Earth Day in 2018 is technically celebrated on Sunday, April 22nd and carries a significant meaning for organizers of Earth Day-related events and earth-savvy civilians.
“Together we can show progress and commitment to climate change action while strengthening our community to reach a 100 percent clean energy future,” said Colorado Earth Day organizer Thomas Riggle, in a release. “When members and leaders of the community are willing to stand up against the environmental injustices imposed by the federal government, Colorado can emerge as a leader in environmental protection and climate action.”
With policies that are not favoring environment-friendly regulation, many believe that Earth Day is as much an opportunity to make their voices heard on environmental issues, as is it to celebrate Mother Earth.
“We’re at a point where you either continue to turn a blind eye at scientific data to further your own interests, or you accept the fact that the climate is changing for the worse, the Earth is dying and we have to do something and then some to right the ship,” said Stacy Hancock, a student of environmental sciences at the University of Colorado-Boulder.
This weekend presents a busy one for the Denver Metro area with Earth Day patrons coming out in droves to the Civic Center and beyond. With Earth Day falling on the weekend, several municipalities and communities, as well as businesses, are throwing their own celebrations of Mother Earth in a variety of ways.
Denver: Colorado Earth Day Celebration 2018
The Colorado Earth Day Celebration in Denver is expected to be the largest of the metro area’s Earth Day activities. Organized by the Sierra Club, the event will begin at 9 a.m. at Civic Center Park in Denver.
An opening ceremony by the Four Winds Native American Council will kick things off and patrons will delight in activities like yoga, live music by The Broadcast, a beer garden, a children’s zone and guest speakers including Colorado State Representative Joseph Salazar and Olympic gold medalist and coach Justin Reiter.
Cherry Creek Trail Clean-up
Just a few miles west of the Civic Center, LoDo Cares will host an Earth Day kickoff event by leading efforts to clean up one of Downtown Denver’s most commuted trails. Participants will be armed with gloves, tools and clean-up materials as they volunteer to remove trash and debris from the walking and biking paths along Cherry Creek.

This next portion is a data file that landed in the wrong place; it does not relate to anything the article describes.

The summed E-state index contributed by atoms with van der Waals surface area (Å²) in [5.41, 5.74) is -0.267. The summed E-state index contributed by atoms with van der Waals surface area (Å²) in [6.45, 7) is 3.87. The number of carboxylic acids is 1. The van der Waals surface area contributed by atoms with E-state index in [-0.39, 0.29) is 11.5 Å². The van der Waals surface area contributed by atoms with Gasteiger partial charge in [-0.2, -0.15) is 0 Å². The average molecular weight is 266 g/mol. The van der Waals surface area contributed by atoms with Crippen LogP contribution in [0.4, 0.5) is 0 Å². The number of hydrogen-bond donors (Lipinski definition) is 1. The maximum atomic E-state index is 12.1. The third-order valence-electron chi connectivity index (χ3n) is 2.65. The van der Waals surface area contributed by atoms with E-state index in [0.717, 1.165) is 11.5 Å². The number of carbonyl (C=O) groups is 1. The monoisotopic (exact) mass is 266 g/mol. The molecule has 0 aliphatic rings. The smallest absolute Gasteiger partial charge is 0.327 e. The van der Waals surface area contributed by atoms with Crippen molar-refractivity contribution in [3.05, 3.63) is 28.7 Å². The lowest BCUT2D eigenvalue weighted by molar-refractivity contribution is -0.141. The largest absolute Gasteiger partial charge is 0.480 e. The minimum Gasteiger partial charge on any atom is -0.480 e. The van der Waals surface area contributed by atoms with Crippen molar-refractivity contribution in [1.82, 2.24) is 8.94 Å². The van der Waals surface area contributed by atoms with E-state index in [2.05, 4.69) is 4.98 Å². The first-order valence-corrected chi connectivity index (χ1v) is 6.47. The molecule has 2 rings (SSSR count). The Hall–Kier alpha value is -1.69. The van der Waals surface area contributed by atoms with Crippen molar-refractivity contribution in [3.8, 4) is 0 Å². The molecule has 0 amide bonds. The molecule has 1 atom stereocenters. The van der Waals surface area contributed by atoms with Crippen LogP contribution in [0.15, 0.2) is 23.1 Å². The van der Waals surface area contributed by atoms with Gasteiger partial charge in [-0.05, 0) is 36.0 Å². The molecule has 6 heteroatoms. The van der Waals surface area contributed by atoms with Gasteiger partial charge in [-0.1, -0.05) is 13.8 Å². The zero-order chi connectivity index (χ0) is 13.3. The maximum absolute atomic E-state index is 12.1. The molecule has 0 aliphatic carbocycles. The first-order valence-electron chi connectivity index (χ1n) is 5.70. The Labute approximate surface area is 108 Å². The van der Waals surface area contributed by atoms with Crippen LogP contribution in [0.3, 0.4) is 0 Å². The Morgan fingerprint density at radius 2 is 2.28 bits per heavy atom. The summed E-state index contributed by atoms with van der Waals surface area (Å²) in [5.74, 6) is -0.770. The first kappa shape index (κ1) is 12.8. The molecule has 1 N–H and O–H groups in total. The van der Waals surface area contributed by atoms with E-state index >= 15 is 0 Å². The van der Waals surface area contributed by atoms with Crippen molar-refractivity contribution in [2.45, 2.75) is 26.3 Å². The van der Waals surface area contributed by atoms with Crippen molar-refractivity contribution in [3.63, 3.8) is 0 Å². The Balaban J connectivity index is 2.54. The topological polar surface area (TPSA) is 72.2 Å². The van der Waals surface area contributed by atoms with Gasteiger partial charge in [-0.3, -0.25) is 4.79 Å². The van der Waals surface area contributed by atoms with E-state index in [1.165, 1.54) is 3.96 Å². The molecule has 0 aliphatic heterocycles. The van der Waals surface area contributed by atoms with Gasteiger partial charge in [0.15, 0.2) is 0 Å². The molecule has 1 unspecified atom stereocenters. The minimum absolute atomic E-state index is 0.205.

“It’s a great way to do more with Earth Day rather than just, you know, acknowledging its presence,” said Ralph Warren, 27, of Denver. “I volunteered last year with a group from church to pick up trash at the Aurora Reservoir, it was a good experience.”
Though a volunteer event, attendees will need to sign a waiver. Waivers are available at lodo.org or will be present at the clean up site. The event will begin at 10 a.m. at the Downtown Playground on Wewatta Street and Cherry Creek Trail.
Earth Day Dig In
RiNo’s own Infinite Monkey Theorem is partnering with Slow Food Denver to stage their Earthy Day celebration at The Infinite Monkey Theorem on 3200 Larimer St., in Denver.
Activities for the event will include a screening of “Deeply Rooted: John Coykendall’s Journey to Save our Seeds” and guest speaker John Coykendall. Ticketholders will also be able to participate in seed art, write a letter to a local representative at the “take action” table, watch a seed-saving demonstration from Seeds Trust and purchase items from the Slow Food yard sale.
Tickets also include a lunch featuring traditional and vegetarian Camellia Brand red beans and rice as well as bread from the Rocky Mountain Bakehouse. Ice Cream from Frozen Matter will be available as will a drink ticket from the Infinite Monkey Theorem and TeaKoe.
The event begins on Sunday at 11 a.m. and tickets are $25 per person. To purchase tickets go to www.eventbrite.com/earth-day-dig-in.